Page:Southern Historical Society Papers volume 36.djvu/365

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Brilliant Eulogy on. General W. it. Payne.

now to be admitted. The States (if they are not already, are to be devoured by the Frankenstein of their own creation. Rulers who are isolated from the sympathies of the ruled, holding themselves splendidly aloof from the pain and problem of life, holding the breadth and depth of life around them as a foreign land, a land of aliens; they, the alien government, in common parlance irreverently entitled "government of the gang" are not candidates for reverence. The riches of violated trust, how can any human being revere that? At the time of the disclosure under oath of the criminal use of the fund insured to "the fatherless and the widow;" bought, as one might say with the heart's blood. Cardinal Gibbons (if correctly reported) was moved to lament what he termed "the putridity of private character." But this was illustration not exception.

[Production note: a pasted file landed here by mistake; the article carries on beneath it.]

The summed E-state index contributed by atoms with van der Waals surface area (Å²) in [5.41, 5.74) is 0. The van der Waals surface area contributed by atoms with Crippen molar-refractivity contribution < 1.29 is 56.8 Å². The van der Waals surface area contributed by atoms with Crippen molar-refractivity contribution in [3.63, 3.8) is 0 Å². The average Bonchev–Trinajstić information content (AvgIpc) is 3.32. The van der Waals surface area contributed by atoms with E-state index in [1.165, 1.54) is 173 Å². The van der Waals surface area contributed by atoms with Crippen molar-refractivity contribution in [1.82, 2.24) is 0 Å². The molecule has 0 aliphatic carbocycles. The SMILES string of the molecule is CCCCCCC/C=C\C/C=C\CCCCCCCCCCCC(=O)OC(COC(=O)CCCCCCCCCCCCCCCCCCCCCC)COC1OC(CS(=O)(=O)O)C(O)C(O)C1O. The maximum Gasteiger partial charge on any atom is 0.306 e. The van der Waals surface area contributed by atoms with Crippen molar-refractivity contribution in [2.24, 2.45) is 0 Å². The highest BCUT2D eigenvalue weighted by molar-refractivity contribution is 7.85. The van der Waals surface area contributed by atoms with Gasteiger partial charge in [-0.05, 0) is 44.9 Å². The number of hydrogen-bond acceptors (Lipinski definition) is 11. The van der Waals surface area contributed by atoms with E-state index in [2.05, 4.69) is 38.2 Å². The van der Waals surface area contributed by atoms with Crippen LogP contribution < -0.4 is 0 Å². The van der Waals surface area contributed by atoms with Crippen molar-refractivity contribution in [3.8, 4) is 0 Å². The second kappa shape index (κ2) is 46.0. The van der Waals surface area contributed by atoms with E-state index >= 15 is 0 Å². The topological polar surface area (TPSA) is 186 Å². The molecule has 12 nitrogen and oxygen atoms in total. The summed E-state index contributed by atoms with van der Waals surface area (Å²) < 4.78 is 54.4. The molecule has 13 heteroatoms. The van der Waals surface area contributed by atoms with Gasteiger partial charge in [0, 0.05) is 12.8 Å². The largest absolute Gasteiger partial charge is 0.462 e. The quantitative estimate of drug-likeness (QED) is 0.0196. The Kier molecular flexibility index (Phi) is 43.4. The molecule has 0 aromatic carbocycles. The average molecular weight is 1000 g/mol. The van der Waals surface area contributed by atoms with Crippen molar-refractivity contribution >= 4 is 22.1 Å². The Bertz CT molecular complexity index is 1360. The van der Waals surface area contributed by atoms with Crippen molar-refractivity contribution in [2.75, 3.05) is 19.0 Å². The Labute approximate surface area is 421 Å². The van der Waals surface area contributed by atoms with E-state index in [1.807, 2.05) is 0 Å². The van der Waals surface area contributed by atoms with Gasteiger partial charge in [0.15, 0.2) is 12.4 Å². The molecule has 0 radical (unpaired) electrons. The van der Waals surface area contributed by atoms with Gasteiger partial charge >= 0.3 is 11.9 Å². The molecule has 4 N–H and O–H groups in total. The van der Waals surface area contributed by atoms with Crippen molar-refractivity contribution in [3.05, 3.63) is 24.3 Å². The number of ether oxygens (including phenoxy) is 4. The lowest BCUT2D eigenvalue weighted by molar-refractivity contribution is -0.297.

So it comes to pass we have them, who from the official pinnacle are branded as "the criminal rich." Anarchy answereth to anarchy, lawlessness at the bottom to lawlessness at the top. The grand triumph of our universal suffrage would seem to be a rediscovery of the ways and means whereby banded capital can hurl as the abject instrument of power, a servile proteletariat. Benjamin Harrison was entitled to know whereof he spoke, when on the 22nd of February, 1898, referring to the speech: "A house divided against itself cannot stay half slave and half free," he gave as present paraphrase; "This country cannot stay half taxed and half free." This is the reality: the other has done yeoman service to accomplish the reality. This creates the ruling class, whose reason for existence is, in place of reciprocal welfare, to ordain a reciprocal rapine; of which the ultimate promise is the Asiatic system, whereunder the tax-payer shall have no rights which the tax consumer will be bound to respect. It is the old eternal conflict between government as a trust and government as a spoil. Magnitude has taken root as magnanimity. As conclusion of the whole matter, the Washington Post of August 14, 1906, has this to say: "Let us be frank about it. The day the people of the North responded to Abraham Lincoln's call for troops to coerce sovereign States, the republic died, and the nation was born."